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This story was published in Radio Recall, the journal of the Metropolitan Washington Old-Time Radio Club, published six times per year.

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by Stephen A. Kallis, Jr. © 2005
(special to the MWOTRC web site)

Regarding Captain Midnight and the so-called "decoder rings" of the era... up front: there were no "decoder rings" offered in the entire era of Old-Time radio. There were, though, "decoder pins."

The basic origin of "decoders" on Old-Time Radio was the Wander Company, makers of Ovaltine. It started with their radio program, Little Orphan Annie, in 1934. The sponsor started a fan club, Radio Orphan Annie's Secret Society. It had a membership pin and a member's handbook. Inside the handbook was a very simple ciphering scheme that any child could learn to decipher and encipher messages: each letter's position in the alphabet was given a number double its numerical position (i.e., A=2, B=4, C=6, ..., Y=50, Z=52, and &=54).
The following year, the 1935 Radio Orphan Annie's Secret Society membership pin was a "decoder" pin. Numbers were always used as substitutes for letters, probably because each number from 1 through 26 has a unique sound, whereas many letters sound similar (C, B, T, G, Z, etc.). Ovaltine continued this with Little Orphan Annie annually, until they dropped sponsorship in the Spring of 1940.

1939 Radio Orphan Annie
Secret Society decoder pin.

1941 Captain Midnight

They continued the tradition with Captain Midnight, which they picked up sponsorship in the Fall of 1940. Instead of calling them "decoder pins," they were called "Code-O-Graphs." The Code-O-Graph models were 1941, 1942, and 1945 - 1949; the hiatus caused by materials restrictions in the war years. As with the "decoder pins," numbers were used as letter substitutes. The first four Code-O-Graphs were badges; the last three, pocket items. All used the same cipher scheme, called "simple substitution," or technically, "monalphabetic substitution," where each number represented the same letter throughout the message.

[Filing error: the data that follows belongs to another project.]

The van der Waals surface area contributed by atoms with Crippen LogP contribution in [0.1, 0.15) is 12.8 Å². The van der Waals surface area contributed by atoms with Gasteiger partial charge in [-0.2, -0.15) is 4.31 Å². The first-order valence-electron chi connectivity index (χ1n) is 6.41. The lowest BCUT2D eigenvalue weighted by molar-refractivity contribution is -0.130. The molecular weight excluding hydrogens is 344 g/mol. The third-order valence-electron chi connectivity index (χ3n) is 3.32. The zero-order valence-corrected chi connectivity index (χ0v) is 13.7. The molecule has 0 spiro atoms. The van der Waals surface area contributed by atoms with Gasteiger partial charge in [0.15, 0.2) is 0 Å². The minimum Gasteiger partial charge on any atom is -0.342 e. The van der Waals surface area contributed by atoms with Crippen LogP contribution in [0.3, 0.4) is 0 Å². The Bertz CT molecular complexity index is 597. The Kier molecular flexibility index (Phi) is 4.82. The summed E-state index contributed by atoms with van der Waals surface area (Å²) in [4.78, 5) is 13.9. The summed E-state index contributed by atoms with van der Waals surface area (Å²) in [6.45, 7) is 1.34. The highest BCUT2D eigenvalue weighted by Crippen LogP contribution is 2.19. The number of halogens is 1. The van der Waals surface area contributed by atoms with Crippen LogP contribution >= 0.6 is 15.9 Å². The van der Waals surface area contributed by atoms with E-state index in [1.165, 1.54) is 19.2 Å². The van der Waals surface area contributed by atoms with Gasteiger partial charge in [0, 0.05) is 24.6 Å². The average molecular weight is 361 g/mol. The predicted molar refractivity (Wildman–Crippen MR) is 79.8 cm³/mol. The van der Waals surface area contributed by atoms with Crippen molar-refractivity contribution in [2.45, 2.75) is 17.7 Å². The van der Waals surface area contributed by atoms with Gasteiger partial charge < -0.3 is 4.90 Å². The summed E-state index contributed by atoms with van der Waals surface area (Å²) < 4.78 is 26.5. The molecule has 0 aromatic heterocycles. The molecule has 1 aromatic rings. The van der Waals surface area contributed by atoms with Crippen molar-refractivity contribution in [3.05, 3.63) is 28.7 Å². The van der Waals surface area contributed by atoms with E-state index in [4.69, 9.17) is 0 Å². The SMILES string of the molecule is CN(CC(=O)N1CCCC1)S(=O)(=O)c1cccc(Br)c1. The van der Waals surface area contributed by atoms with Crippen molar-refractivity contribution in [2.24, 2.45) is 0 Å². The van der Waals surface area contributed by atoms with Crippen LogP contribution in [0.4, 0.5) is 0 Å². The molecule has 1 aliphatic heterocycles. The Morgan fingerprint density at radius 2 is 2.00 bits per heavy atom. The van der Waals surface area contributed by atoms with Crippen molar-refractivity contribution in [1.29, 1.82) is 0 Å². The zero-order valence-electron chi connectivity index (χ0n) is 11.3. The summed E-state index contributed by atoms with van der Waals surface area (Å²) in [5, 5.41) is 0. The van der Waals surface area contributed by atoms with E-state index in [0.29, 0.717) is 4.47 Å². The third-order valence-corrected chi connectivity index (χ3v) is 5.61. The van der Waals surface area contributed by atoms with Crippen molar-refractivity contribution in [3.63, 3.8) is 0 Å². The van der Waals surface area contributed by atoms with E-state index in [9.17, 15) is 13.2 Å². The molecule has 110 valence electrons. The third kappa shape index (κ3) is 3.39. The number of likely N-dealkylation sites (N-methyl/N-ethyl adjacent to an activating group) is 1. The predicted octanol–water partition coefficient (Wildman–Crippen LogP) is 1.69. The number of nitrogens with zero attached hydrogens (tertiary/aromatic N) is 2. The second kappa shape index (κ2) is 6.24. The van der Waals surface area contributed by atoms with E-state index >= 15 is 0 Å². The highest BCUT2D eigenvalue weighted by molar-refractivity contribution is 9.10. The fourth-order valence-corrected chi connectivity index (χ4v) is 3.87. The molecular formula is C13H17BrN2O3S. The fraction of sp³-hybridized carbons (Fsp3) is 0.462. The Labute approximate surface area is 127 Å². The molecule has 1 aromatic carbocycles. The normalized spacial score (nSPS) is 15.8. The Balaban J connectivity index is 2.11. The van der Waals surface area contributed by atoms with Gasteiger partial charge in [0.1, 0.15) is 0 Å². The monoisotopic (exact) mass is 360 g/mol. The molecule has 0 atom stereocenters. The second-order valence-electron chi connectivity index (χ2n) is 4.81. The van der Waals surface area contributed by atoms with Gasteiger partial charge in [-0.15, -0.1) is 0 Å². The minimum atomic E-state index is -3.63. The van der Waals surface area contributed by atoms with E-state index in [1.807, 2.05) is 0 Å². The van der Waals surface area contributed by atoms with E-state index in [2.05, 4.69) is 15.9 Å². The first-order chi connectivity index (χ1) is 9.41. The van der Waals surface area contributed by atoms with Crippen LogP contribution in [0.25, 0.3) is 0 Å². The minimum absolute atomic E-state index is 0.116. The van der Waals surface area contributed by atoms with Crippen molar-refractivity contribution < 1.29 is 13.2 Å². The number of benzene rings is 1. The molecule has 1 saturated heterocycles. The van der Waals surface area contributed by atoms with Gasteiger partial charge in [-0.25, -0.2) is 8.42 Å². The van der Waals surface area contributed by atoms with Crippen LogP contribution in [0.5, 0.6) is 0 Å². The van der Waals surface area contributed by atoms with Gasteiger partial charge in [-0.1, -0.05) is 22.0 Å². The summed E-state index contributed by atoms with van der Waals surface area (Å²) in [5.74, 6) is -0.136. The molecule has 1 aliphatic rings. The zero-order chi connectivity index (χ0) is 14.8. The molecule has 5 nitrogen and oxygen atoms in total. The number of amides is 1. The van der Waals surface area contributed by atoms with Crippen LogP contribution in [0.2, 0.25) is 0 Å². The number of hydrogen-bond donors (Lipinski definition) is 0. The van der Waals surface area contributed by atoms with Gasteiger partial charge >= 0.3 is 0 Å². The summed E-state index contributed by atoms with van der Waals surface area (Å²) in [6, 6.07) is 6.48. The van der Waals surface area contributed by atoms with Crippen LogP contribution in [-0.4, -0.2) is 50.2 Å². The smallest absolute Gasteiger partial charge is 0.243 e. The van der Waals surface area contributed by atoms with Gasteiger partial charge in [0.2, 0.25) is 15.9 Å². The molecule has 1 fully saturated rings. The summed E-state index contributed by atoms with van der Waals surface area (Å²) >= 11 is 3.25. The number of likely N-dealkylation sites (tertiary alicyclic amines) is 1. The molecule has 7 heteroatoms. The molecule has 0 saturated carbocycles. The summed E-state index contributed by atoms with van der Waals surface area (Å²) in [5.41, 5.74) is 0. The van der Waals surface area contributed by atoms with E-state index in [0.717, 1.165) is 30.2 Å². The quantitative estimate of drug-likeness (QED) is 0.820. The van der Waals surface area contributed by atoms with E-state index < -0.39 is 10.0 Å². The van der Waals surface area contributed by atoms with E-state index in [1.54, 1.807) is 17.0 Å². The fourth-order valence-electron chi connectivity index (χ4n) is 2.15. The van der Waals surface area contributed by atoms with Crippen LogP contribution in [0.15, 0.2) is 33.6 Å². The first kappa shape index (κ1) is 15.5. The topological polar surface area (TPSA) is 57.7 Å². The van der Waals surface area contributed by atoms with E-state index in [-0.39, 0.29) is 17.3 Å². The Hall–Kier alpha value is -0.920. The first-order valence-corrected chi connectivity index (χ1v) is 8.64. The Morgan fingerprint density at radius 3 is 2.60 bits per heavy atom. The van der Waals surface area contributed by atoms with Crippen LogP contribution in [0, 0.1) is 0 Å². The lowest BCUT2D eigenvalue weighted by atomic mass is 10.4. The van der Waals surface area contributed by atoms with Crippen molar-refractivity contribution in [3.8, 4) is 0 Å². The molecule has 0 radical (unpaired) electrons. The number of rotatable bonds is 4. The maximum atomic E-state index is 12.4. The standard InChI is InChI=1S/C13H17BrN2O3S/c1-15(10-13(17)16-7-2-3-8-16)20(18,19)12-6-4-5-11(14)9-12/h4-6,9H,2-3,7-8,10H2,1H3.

There were a few other "decoders" offered over the radio, each really a cipher device. Red Ryder had one, as did Space Patrol. Tom Mix Ralston Straight Shooters offered two real decoder premiums, where a symbol meant a word or phrase, but neither of these were rings. Sky King had a cipher element in the Spy-Detecto-Writer premium, but this one was never exploited over the radio and used letters rather than numbers.

Carrying the Captain Midnight motif to the much-different television show, there were two TV cryptological premiums, neither called Code-O-Graphs. The first was the Plane-Puzzle Decoder Pin, a 1955-56 item. It used numbers to substitute for letters, in the tradition of the radio era. The next year was the Silver Dart Decoder Pin, which used letters to substitute for other letters, and an interesting encryption scheme, but it, too, used monalphabetic substitution.

1955-56 TV premium, Captain Midnight Plane Puzzle decoder ring.

But where did "decoder rings" come from? I suspect this is a confusion of two types of radio premium: The Secret Decoder and the Secret Compartment Ring. The latter ring type was fairly common: Captain Midnight offered the Sliding Secret Compartment Ring, and the Aztec Sun God Ring. Sky King had the Radar Signal Ring, the Mystery Picture Ring, and the Magni-Glo Writing Ring. Each could conceal a small piece of folded paper or some frames of microfilm (if children could get any). So, in some minds, "Secret Decoder" could have replaced "Secret Compartment," leading to the current myth.

PF decoder pin.

To complete the story, by the early 1960s, "secret decoder rings" had entered the lexicon, so some people developed a few. The best of the lot was the PF [Tennis Shoes] Decoder Ring, which was associated with the Jonny Quest television show. It substituted letters for letters, and even had a secret compartment! Later, Kix cereal produced a Kix Secret Agent Decoder Ring, which was a cereal premium.

In 2000, Ovaltine offered the Ovaltine Secret Decoder Ring on the labels of its "tins." They advertised, "It's back!" despite that they'd never offered one before. Interestingly, the "decoder" used numbers-for-letters substitution, like the oldest Radio Orphan Annie Decoder Pin.

Ovaltine secret decoder ring.